Deanna Tryon was 10 years old when the idea of a career in protocol was planted in her mind. And by none other than Shirley Temple Black— the late movie star turned diplomat, who held the position of chief of protocol of the United States as well as ambassador to Ghana and Czechoslovakia.
While a fifth grader at Bullis-Purissima Elementary School in Los Altos Hills, Tryon was assigned to write a report about a celebrity. She chose Temple Black, a longtime Woodside resident and acquaintance of her grandmother, Lilyann Brannon, who arranged for a phone interview. “She asked me about myself — what I liked to do and what I liked to read,” recalls Tryon of the conversation, during which she told Temple Black about a book Brannon had recently given her: Emily Post’s Etiquette. “I wanted to learn all the rules and do everything right. And she said, ‘You would make a great chief of protocol.’ … That was always in the back of my mind.”
Flash-forward several decades and Temple Black’s words proved prophetic: In 2014, Tryon was named the inaugural Silicon Valley chief of protocol (siliconvalleyprotocol.com). Her path to the post — and back to her hometown — included a few divergences, however. After earning a bachelor’s degree from the University of San Francisco and a master’s in public policy from the Harvard Kennedy School, her initial plan was to get a job at the United Nations in New York. But romance propelled her in a different direction. “I was dating this guy and he was getting his band back together and he was moving to Los Angeles,” she explains with a laugh. (The guy was Rivers Cuomo, and the band was Weezer.)
In Southern California, Tryon worked in the City of Los Angeles Office of Protocol. She was a management analyst for the city of Beverly Hills and a City Council deputy in L.A. She then spent many years in the Los Angeles County Office of Protocol. There were also side gigs along the way — like the bit parts on soap operas and sitcoms. “People still call when they see me slap Neil Patrick Harris on reruns of How I Met Your Mother!” she says. After coming into possession of a Hollywood socialite’s diaries from the 1920s through 1950s, Tryon began writing a book based on them (that project is on the back burner).
“WE HAVE SHOWN THAT WE RESPECT DIVERSE CULTURES AND CUSTOMS.”— Deanna Tryon, on her outreach as Silicon Valley chief of protocol
Government and public service are in Tryon’s DNA, though, and her interest in such matters never wavered. Her mother, Barbara Tryon Cobarruviaz, was on the Los Altos Hills City Council and served as mayor for two terms. Going further back in her family history, Brannon was an environmental activist who “started feeding the homeless in St. James Park in San Jose out of the back of her station wagon with my grandfather,” Tryon remembers. Brannon was also a nearly employee at Apple — among her roles there, she was Steve Jobs’ secretary — and, according to Tryon, “her Apple stock has gone to good use” supporting the working poor in the Bay Area.
When Tryon was recruited to be Silicon Valley chief of protocol, she was ready to return home. “I couldn’t pass up the opportunity to get in on the ground floor and help create this office,” she says. Tryon and her team aid 44 cities across five counties — San Mateo, Santa Clara, Contra Costa, Santa Cruz and Alameda — in “dealing with increasing numbers of high-level delegation visits to the region. We are truly bringing people together through a growing network of contacts in business, government and the international community.”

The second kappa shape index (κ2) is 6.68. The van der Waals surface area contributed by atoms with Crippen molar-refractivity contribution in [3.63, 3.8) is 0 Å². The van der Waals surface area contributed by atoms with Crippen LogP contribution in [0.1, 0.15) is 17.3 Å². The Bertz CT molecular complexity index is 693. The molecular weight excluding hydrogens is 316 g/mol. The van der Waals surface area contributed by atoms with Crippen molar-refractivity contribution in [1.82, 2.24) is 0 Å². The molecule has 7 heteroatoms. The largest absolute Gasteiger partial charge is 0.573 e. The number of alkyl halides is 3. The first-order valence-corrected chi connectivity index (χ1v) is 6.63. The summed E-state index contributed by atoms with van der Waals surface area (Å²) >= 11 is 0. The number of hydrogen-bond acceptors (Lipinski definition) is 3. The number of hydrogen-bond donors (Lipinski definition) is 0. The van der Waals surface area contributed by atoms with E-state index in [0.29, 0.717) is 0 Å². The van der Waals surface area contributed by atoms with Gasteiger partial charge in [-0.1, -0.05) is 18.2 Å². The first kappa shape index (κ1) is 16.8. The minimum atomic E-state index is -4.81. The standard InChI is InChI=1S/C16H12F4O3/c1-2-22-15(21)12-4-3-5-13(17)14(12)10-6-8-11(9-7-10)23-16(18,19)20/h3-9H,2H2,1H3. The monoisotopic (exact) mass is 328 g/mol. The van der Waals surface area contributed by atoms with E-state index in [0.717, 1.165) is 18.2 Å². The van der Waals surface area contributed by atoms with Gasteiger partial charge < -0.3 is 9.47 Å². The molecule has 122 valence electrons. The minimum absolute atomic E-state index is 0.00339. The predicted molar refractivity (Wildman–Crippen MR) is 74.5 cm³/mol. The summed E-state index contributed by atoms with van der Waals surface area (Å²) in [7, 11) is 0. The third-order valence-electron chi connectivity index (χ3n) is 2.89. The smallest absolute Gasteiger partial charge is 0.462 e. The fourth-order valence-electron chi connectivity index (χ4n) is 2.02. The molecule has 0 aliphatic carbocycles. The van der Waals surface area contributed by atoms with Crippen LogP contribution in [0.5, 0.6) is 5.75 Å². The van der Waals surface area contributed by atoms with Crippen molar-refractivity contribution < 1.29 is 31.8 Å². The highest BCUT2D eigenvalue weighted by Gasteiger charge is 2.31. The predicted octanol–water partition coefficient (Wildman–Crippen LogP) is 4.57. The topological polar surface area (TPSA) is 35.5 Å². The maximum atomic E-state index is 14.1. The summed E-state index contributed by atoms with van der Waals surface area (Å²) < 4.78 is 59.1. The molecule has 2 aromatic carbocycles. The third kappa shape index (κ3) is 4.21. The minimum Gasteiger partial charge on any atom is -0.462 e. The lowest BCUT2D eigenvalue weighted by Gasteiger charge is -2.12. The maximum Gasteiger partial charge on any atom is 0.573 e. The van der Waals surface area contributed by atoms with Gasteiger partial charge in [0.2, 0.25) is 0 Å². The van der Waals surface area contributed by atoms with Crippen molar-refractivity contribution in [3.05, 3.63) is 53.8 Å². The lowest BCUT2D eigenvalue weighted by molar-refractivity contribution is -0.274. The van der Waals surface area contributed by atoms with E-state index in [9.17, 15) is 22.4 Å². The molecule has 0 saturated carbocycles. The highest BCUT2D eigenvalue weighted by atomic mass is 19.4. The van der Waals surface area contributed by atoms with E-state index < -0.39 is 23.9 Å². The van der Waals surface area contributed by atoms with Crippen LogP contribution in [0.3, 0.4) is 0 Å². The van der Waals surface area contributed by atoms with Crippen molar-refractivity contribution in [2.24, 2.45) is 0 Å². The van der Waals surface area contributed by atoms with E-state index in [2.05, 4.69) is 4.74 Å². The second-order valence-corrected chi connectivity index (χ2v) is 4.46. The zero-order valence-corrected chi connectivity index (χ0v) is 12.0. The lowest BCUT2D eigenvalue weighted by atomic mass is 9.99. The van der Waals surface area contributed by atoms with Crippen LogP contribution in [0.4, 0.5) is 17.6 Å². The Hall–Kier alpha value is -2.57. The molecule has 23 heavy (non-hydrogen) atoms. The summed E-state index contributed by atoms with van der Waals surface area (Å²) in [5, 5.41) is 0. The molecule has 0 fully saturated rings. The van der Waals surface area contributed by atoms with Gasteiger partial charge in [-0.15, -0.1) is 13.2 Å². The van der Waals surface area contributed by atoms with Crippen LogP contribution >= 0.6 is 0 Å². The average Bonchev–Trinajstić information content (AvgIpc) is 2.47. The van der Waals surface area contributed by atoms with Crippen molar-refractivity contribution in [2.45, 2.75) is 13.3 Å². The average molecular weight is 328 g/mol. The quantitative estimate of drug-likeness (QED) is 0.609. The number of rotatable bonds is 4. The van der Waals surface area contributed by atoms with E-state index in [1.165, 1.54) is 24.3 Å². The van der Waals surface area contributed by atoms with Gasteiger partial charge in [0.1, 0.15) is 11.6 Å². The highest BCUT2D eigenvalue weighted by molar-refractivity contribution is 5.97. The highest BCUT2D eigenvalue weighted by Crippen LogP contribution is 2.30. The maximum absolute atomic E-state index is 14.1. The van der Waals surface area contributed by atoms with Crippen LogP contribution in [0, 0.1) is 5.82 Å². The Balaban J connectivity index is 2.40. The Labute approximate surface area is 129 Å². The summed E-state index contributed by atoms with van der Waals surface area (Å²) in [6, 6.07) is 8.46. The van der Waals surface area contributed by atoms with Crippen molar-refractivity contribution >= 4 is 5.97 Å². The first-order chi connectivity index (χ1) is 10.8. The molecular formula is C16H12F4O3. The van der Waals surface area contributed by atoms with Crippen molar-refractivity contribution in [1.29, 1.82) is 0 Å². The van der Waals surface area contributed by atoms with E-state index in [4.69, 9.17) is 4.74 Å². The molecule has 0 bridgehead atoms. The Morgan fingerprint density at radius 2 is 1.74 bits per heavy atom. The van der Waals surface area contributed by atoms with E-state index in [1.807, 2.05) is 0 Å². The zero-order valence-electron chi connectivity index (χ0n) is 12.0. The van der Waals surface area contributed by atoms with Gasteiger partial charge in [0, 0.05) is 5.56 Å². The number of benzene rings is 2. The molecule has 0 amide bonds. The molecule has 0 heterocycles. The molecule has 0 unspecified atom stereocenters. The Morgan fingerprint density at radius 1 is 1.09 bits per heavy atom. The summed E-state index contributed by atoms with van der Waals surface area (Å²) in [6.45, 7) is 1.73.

Tryon has established relationships with local companies, big and small, to facilitate visits to their headquarters. (Google, Facebook, Tesla and Twitter are the most requested.) In May she assisted in arranging a State Department tour of Silicon Valley for journalists from publications world-wide. Early on in her tenure, she handled the red-carpet welcome at San Jose airport for Prime Minister Narendra Modi of India. She has coordinated security for the Portuguese foreign minister, ambassador and consul general and recently dealt with a request from the South Korean Embassy (on her day off, no less).
“We have helped make visitors feel welcome and wanted here,” says Tryon, whose office develops briefings that outline the etiquette and traditions of other countries. “We have shown that we respect diverse cultures and customs, and that we are eager to learn more about them.
Since her appointment five years ago, Tryon hasn’t had to look far for a role model. “Charlotte Shultz has always been incredibly generous with her time and advice, and is a shining example of what a chief of protocol should be,” Tryon says of her counterpart in SanFrancisco. “She is warm, welcoming, puts people at ease, and has provided an example to me of how to handle protocol situations. I often ask myself, What would Charlotte do?”
Of course, Tryon can tap into her own professional experiences, too, even those outside of government.
“As I look back on my career, I realize that every step has prepared me for this wonderful position,” she says, noting that her time on television production sets taught her how to appear poised in stressful situations. “Being in my hometown makes it even more special. Silicon Valley is now the global center of innovation and technology, and I am very lucky to be here.”
Deanna’s Do’s and Dont’s
✓ Do check multiple sources when researching customs and cultures online.
✗ Don’t use slang terms, which may be misunderstood.
✓ Do be sensitive to varying notions of personal space.
✗ Don’t chew gum or whistle.
✓ Do pay attention to names, making an extra effort to pronounce them correctly.